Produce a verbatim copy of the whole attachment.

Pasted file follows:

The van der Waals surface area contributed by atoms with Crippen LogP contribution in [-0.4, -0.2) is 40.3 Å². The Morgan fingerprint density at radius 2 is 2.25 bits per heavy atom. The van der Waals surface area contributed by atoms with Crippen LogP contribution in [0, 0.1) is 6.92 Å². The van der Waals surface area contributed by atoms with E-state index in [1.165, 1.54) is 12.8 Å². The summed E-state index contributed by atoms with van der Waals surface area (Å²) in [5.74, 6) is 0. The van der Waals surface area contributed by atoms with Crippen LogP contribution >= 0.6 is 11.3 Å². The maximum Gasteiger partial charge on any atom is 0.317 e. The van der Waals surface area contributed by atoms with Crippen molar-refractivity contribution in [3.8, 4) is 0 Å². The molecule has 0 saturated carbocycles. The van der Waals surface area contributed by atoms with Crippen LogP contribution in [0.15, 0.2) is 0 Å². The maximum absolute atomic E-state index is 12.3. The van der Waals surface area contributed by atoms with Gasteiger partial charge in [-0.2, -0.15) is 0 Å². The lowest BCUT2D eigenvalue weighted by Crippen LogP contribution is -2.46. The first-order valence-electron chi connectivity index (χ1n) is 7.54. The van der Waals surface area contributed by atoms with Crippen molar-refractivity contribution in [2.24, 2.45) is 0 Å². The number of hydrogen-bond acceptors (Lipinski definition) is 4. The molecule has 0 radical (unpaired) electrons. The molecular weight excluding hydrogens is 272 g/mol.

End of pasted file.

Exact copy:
The van der Waals surface area contributed by atoms with Crippen LogP contribution in [-0.4, -0.2) is 40.3 Å². The Morgan fingerprint density at radius 2 is 2.25 bits per heavy atom. The van der Waals surface area contributed by atoms with Crippen LogP contribution in [0, 0.1) is 6.92 Å². The van der Waals surface area contributed by atoms with E-state index in [1.165, 1.54) is 12.8 Å². The summed E-state index contributed by atoms with van der Waals surface area (Å²) in [5.74, 6) is 0. The van der Waals surface area contributed by atoms with Crippen LogP contribution >= 0.6 is 11.3 Å². The maximum Gasteiger partial charge on any atom is 0.317 e. The van der Waals surface area contributed by atoms with Crippen molar-refractivity contribution in [3.8, 4) is 0 Å². The molecule has 0 saturated carbocycles. The van der Waals surface area contributed by atoms with Crippen LogP contribution in [0.15, 0.2) is 0 Å². The maximum absolute atomic E-state index is 12.3. The van der Waals surface area contributed by atoms with Gasteiger partial charge in [-0.2, -0.15) is 0 Å². The lowest BCUT2D eigenvalue weighted by Crippen LogP contribution is -2.46. The first-order valence-electron chi connectivity index (χ1n) is 7.54. The van der Waals surface area contributed by atoms with Crippen molar-refractivity contribution in [2.24, 2.45) is 0 Å². The number of hydrogen-bond acceptors (Lipinski definition) is 4. The molecule has 0 radical (unpaired) electrons. The molecular weight excluding hydrogens is 272 g/mol.